The shared responsibility of tech to break down diversity barriers – Information Age

Alison Tierney, GVP EMEA at Snowflake, discusses the shared responsibility that the tech sector has in breaking down diversity barriers The shared responsibility of tech to break down diversity barriers image

Despite progress being made, there are still barriers to be addressed in tech for underrepresented groups.

Diversity in the tech industry has received a great deal of interest over the past few years, but not always for the right reasons. The tech sector is expanding almost three times faster than the rest of the UK economy, and it’s worth nearly £184 billion. However, despite its growth, diversity remains a key challenge. Tech Nation’s recent research found that only 19% of all people working in tech in the UK are female, and the proportion of men and women being appointed directors of tech companies has remained almost exactly the same since 2000, with women only making up 22% of them.

By its very nature, the tech sector is fast-paced and innovative, so why has it fallen behind when it comes to diversity? Despite a joint effort from private businesses and government organisations to encourage more women into tech jobs at a junior level, barriers to entry remain. Only when every business, not just tech, makes a concerted effort and takes responsibility for their diversity, equity and inclusion (DE&I) efforts, will we see real change.

A hybrid strategy to encourage diversity

Those working at the heart of the sector have a responsibility to come together and tackle the roadblocks often found by women looking to forge a career in the industry. The sector has developed a reputation for being ‘always on’, which can be challenging for women who want to start a family or have other personal commitments outside of their job roles. This is not to paint every woman as aspiring to be a mother, it’s a decision that’s very personal to every individual. However, the reality is that many women do, and they shouldn’t have to choose between becoming a mother or having a career in tech.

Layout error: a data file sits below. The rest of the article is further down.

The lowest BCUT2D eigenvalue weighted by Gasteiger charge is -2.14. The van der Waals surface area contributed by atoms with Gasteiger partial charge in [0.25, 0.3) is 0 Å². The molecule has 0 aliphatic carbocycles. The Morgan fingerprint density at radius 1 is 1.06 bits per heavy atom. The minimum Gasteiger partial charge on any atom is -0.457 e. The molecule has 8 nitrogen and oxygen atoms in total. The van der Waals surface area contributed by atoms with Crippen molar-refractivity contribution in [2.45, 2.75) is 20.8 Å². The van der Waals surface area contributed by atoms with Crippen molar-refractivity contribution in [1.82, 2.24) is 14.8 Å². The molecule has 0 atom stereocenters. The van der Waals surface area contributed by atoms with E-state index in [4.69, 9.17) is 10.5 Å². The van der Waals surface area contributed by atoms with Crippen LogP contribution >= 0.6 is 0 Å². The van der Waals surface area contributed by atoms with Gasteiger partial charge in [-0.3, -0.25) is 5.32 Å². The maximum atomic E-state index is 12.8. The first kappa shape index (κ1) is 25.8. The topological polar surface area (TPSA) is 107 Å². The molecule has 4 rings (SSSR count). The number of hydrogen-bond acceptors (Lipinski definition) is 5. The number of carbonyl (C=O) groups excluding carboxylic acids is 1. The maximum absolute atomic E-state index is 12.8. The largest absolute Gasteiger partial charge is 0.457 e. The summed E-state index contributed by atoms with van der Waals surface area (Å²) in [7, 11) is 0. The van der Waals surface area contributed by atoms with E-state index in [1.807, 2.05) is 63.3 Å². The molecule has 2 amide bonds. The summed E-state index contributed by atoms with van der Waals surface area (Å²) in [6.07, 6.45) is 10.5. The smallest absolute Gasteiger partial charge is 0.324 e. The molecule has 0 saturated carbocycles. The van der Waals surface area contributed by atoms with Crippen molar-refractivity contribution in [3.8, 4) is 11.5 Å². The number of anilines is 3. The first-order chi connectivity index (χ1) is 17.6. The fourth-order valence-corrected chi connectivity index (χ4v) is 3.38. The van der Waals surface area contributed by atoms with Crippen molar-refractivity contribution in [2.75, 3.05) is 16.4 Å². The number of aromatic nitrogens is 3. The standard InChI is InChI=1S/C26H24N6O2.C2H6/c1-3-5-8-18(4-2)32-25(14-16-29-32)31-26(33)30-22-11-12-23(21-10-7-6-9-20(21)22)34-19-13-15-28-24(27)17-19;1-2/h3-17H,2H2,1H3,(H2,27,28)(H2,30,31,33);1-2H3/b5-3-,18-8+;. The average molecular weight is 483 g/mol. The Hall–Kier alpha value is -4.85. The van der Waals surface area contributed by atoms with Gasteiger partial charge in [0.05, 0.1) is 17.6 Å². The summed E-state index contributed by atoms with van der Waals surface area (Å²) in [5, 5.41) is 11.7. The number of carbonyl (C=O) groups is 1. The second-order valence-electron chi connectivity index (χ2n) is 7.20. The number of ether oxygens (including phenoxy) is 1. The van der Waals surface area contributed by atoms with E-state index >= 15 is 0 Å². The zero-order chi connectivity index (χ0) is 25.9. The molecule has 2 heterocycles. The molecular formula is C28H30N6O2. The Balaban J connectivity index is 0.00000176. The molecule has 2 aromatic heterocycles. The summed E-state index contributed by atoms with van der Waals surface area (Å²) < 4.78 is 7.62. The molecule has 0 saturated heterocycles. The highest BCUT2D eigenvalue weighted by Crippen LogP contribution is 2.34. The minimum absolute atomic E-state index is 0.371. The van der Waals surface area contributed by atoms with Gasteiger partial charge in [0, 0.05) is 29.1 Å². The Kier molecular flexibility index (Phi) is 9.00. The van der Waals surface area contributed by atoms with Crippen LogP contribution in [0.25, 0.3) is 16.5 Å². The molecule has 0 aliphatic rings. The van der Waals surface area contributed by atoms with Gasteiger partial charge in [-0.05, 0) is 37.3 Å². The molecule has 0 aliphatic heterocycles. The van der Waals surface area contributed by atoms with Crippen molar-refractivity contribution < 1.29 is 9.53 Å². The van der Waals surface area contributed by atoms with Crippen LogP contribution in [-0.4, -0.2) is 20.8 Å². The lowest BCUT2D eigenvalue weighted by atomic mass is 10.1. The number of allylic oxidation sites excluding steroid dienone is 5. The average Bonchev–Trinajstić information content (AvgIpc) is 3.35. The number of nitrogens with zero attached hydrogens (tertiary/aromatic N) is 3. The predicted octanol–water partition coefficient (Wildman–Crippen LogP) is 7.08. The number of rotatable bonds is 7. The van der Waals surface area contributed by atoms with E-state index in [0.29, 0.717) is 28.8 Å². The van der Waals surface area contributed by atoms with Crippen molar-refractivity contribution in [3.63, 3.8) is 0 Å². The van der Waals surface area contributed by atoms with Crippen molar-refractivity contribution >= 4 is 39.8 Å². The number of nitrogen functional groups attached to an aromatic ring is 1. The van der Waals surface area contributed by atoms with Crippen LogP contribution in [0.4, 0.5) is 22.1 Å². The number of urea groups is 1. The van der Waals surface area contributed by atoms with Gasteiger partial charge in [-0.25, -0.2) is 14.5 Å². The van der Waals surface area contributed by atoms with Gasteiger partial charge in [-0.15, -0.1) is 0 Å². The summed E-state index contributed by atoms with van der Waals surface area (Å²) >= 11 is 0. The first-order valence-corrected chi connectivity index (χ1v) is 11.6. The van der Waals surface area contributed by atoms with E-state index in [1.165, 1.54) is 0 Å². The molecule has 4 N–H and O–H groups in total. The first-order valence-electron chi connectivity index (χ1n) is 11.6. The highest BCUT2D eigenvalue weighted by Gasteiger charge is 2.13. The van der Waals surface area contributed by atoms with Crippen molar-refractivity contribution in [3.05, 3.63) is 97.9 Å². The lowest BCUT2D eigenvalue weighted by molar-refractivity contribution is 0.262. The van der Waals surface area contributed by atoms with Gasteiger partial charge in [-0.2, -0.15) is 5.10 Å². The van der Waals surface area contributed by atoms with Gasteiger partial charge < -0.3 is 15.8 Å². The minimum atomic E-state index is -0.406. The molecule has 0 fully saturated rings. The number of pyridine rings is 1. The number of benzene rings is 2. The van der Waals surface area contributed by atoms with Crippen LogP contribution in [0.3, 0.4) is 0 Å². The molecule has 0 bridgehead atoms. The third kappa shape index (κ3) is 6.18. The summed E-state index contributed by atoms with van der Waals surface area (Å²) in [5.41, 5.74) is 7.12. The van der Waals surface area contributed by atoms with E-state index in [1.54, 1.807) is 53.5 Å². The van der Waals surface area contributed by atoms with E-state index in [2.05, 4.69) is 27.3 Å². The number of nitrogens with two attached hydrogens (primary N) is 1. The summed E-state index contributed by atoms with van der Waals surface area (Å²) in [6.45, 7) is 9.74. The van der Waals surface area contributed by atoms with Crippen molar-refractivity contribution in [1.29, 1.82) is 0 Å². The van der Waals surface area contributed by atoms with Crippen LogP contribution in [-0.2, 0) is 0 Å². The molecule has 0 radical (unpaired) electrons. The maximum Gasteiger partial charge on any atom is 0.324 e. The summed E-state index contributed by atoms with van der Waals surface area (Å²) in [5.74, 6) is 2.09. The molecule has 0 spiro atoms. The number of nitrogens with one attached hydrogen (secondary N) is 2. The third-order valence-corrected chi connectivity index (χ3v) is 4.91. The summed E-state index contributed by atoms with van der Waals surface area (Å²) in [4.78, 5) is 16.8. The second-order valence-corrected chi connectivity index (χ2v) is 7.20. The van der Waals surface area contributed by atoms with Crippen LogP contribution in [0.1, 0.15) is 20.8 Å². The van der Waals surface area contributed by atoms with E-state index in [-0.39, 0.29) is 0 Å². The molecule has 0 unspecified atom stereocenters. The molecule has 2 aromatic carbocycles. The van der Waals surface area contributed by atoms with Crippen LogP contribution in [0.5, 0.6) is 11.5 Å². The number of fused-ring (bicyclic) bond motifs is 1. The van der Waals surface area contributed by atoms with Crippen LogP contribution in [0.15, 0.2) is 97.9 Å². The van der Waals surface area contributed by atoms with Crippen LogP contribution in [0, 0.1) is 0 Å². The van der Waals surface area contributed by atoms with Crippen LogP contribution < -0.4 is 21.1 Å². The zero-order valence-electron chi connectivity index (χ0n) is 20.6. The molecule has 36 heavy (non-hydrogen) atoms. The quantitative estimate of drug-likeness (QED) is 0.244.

A positive that has come out of the pandemic has been the opportunity for lots of people to adopt a more flexible approach to their work. Many women found themselves taking care of their children, becoming part-time teachers, and doing the housework while still doing their full-time job. Because of this, our traditional approach to work has changed, and we’ve realised we don’t have to be tied to our desks from nine in the morning to five in the evening.

The past 18 months have proven that no matter their circumstances, women can perform to the best of their ability, regardless of where they are, or the other commitments they have to focus on. This is something that, as a collective, women have had to work hard to achieve, and it is something I truly hope will be maintained moving forward. But this will only be a reality if tech organisations can continue to offer and advocate flexible working arrangements for not just working mothers, but anyone who needs it.

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Encouraging voices from across the workforce to be heard

While attracting women into the industry at entry level is of huge importance when it comes to improving diversity, businesses also have to focus on what’s happening in their senior leadership team. A lack of representation in senior positions is an additional, yet significant barrier for women entering the tech sector, as they have no role models they can relate or aspire to be like.